As the School of Music, Theatre & Dance (SMTD) Department of Musical Theatre prepared to mount a production of Hair – playing at the Power Center for the Performing Arts, April 14–17 – Michael McElroy recognized that specific expertise would be necessary to help the cast, crew, and creative team feel empowered and supported as they dealt with some of the challenging material. So McElroy, chair and Arthur E. and Martha S. Hearron Endowed Professor of Musical Theatre, made the decision to hire a cultural sensitivity specialist. His hope was to develop a framework “so that students have agency in the artistic process and know how to advocate for what they need, and the community knows how to support them,” he stated.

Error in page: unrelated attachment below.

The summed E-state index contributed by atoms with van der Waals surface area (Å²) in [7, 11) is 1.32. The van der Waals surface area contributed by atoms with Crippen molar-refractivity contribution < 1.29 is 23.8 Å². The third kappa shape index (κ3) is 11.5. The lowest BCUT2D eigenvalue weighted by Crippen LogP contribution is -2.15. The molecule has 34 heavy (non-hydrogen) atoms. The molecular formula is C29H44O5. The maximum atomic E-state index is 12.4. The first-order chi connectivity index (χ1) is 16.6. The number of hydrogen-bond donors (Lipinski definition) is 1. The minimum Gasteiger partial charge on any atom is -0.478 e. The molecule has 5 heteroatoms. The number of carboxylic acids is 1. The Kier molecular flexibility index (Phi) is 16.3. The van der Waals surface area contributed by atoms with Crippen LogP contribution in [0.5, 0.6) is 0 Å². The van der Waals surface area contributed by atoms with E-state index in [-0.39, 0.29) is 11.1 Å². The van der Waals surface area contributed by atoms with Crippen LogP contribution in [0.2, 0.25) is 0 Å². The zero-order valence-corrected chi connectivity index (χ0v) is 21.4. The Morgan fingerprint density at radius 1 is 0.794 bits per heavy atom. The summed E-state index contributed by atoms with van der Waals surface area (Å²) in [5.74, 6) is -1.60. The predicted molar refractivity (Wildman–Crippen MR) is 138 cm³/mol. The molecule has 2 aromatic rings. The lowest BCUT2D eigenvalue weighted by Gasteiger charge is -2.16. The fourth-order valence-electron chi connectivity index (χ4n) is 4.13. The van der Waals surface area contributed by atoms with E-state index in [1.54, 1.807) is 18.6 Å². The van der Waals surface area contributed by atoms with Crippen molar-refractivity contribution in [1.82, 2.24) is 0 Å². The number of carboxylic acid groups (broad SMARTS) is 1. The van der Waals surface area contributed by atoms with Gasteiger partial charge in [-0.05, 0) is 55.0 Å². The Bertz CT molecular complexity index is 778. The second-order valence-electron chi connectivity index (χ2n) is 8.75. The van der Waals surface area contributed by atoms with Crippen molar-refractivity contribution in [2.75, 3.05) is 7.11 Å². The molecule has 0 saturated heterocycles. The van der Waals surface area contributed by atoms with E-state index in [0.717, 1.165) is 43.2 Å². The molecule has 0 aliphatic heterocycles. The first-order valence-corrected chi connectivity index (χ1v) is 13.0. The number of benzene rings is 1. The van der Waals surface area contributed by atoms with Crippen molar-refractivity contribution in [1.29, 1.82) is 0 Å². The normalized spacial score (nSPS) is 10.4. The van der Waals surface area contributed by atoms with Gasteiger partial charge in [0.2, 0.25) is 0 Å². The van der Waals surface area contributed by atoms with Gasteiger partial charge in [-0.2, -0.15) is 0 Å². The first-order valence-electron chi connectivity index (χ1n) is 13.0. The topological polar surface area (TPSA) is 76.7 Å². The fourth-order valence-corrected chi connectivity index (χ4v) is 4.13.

Chelsey Morgan, an intimacy coordinator and cultural sensitivity specialist with experience in television, film, and theatre, spent several days with the cast. They also worked closely with the creative team, led by co-directors Linda Goodrich, professor of musical theatre, and Justin Keyes, Broadway performer and musical theatre alum. Together, they combed through the script, analyzed staging, and discussed the era in which the work was created. One of Morgan’s goals was “to let people understand why this show is still done, why the show was done in the first place, and how it parallels today. We’re still protesting war, we’re still talking about racial power dynamics, we’re still talking about religion. These are the same conversations, so I really wanted to highlight those parallels and to place that history in context.”